I completed my PhD at The University of Sydney in 2005. I then undertook a series of postdoctoral positions at The University of Melbourne, The University of St Andrews (UK) and UNSW. In 2009, my independent career commenced with the award of a University of Sydney Postdoctoral Research Fellowship. In 2011, I was appointed as a Lecturer in Chemistry at UNSW, and since then I have been promoted to Senior Lecturer (2014) and Associate Professor (2019). My research interests are broadly in the areas of organic synthesis and medicinal chemistry, with a frequent focus on fluorinated target molecules.
Research in the Hunter group focuses on natural products chemistry, peptidomimetics, bioactive molecules and synthetic methodology. A strong theme of organofluorine chemistry underpins several of these research areas.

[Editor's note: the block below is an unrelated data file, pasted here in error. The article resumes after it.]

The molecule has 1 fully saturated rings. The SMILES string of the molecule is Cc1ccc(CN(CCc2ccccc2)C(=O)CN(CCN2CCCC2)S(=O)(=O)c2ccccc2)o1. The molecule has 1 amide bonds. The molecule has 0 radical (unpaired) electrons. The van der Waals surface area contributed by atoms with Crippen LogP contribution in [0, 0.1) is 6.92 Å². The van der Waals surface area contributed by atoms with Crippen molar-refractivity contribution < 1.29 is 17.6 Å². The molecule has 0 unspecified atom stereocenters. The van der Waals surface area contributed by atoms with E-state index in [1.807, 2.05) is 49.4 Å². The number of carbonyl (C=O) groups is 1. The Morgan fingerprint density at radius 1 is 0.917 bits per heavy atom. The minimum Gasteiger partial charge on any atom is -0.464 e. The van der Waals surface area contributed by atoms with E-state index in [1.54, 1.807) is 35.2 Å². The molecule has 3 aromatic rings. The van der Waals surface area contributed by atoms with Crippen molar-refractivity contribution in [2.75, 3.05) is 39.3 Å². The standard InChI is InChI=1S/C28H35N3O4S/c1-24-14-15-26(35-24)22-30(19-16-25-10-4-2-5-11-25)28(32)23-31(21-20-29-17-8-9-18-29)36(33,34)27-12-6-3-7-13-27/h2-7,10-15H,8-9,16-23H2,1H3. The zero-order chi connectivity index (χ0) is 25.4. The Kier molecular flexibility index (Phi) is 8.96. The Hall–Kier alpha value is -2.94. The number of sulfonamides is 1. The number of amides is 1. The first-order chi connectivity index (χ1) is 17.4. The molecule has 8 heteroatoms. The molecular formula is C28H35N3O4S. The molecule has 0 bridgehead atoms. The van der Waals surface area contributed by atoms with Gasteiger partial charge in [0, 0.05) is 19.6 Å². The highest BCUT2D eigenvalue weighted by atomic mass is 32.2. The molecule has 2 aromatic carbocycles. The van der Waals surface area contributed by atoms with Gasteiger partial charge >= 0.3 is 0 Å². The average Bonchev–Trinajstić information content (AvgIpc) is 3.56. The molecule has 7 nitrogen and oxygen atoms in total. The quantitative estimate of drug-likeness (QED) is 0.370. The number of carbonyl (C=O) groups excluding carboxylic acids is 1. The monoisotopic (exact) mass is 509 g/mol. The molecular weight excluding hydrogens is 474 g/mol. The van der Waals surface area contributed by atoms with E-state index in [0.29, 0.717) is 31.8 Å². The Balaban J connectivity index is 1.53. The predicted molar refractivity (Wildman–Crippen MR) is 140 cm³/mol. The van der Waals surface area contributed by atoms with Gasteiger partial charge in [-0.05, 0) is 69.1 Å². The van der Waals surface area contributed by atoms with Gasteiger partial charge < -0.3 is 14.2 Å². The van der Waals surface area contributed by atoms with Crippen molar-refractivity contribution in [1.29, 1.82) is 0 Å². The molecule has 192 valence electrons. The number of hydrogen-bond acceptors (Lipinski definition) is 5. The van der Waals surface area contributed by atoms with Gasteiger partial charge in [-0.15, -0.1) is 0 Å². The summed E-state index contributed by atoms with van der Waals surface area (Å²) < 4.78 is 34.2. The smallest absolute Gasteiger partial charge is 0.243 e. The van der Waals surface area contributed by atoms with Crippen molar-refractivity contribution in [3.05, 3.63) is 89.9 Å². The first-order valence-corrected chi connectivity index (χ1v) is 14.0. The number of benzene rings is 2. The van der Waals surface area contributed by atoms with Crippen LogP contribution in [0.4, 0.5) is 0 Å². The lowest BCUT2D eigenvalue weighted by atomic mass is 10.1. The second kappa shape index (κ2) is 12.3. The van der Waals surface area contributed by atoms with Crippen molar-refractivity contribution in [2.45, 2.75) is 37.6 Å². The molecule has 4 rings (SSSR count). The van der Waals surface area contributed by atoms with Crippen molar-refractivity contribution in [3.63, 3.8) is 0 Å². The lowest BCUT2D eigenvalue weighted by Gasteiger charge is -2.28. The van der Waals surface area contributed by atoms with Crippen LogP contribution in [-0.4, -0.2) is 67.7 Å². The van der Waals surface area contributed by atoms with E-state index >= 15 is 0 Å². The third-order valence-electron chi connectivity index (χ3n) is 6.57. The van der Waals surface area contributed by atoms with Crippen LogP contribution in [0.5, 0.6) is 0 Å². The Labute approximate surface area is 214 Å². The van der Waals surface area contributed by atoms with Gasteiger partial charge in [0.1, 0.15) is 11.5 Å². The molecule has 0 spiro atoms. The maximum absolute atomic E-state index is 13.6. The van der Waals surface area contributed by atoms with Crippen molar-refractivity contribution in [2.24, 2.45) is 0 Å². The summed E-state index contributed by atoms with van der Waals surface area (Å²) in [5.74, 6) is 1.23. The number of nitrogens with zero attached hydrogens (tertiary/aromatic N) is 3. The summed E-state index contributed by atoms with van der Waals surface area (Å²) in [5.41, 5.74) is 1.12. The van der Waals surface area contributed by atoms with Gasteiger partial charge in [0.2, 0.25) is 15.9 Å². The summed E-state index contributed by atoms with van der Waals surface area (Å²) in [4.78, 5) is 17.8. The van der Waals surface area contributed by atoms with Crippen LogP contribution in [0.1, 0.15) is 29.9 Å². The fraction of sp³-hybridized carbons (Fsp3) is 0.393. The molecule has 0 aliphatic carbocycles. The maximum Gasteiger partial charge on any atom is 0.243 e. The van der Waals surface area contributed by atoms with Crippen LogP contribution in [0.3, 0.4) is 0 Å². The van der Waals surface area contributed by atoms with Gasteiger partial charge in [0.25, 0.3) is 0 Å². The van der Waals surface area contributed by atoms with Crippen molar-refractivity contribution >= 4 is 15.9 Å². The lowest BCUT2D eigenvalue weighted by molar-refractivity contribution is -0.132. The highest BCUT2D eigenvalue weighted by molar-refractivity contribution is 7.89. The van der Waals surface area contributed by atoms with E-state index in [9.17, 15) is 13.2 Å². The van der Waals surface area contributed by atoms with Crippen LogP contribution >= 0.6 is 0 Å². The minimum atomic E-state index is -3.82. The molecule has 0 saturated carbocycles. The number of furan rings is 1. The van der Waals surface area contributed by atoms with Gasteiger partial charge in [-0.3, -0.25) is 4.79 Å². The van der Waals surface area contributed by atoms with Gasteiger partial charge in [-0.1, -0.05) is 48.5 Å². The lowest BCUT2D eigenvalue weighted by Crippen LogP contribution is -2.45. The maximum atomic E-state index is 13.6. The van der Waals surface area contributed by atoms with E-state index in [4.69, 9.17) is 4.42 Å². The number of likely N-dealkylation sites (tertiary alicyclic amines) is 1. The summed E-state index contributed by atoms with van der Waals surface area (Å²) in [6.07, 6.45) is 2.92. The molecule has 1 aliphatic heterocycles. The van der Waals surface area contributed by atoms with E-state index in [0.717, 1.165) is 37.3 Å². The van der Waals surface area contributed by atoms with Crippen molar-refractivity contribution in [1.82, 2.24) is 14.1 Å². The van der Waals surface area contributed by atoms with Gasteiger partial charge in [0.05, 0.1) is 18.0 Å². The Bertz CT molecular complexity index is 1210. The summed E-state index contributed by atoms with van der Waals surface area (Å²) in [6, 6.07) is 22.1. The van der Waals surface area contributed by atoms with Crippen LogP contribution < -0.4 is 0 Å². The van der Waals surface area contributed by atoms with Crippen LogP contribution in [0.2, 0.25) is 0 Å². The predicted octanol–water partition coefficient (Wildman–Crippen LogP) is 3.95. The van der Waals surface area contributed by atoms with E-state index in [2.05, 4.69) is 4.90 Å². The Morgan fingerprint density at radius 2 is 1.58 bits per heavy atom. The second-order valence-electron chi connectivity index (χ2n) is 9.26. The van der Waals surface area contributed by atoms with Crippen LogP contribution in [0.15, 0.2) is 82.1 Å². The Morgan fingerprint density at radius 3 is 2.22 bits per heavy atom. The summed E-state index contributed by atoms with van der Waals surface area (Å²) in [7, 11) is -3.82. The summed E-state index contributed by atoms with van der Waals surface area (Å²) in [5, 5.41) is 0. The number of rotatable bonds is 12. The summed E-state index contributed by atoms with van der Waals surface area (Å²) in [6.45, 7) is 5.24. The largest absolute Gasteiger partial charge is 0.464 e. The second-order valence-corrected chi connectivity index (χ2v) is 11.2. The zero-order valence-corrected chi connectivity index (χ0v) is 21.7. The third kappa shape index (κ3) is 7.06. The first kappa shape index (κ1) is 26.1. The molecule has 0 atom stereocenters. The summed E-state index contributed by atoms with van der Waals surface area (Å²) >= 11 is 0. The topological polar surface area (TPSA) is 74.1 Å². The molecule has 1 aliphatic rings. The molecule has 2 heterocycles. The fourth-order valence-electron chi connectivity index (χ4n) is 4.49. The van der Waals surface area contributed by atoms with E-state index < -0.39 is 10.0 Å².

Fluorine is a small element that packs a big punch. When fluorine atoms are incorporated into organic molecules, they can have a dramatic impact on the substances' physical and chemical properties, and this leads to a wealth of applications in pharmaceuticals, agrochemicals, liquid crystals and polymers. In the Hunter group we are particularly interested in developing new methods to synthesise organofluorine compounds, and in using fluorine atoms to control molecular conformation (a kind of "molecular origami"). The highly polarised C-F bond tends to align in very particular ways with adjacent functional groups, due to a variety of subtle stereoelectronic effects. In our lab, we harness these effects to produce novel bioactive molecules that are constrained into optimal 3D shapes, controlled by the precise positioning of fluorine atoms. The research is interdisciplinary in nature, and we collaborate extensively to analyse the biological properties of the molecules that we create.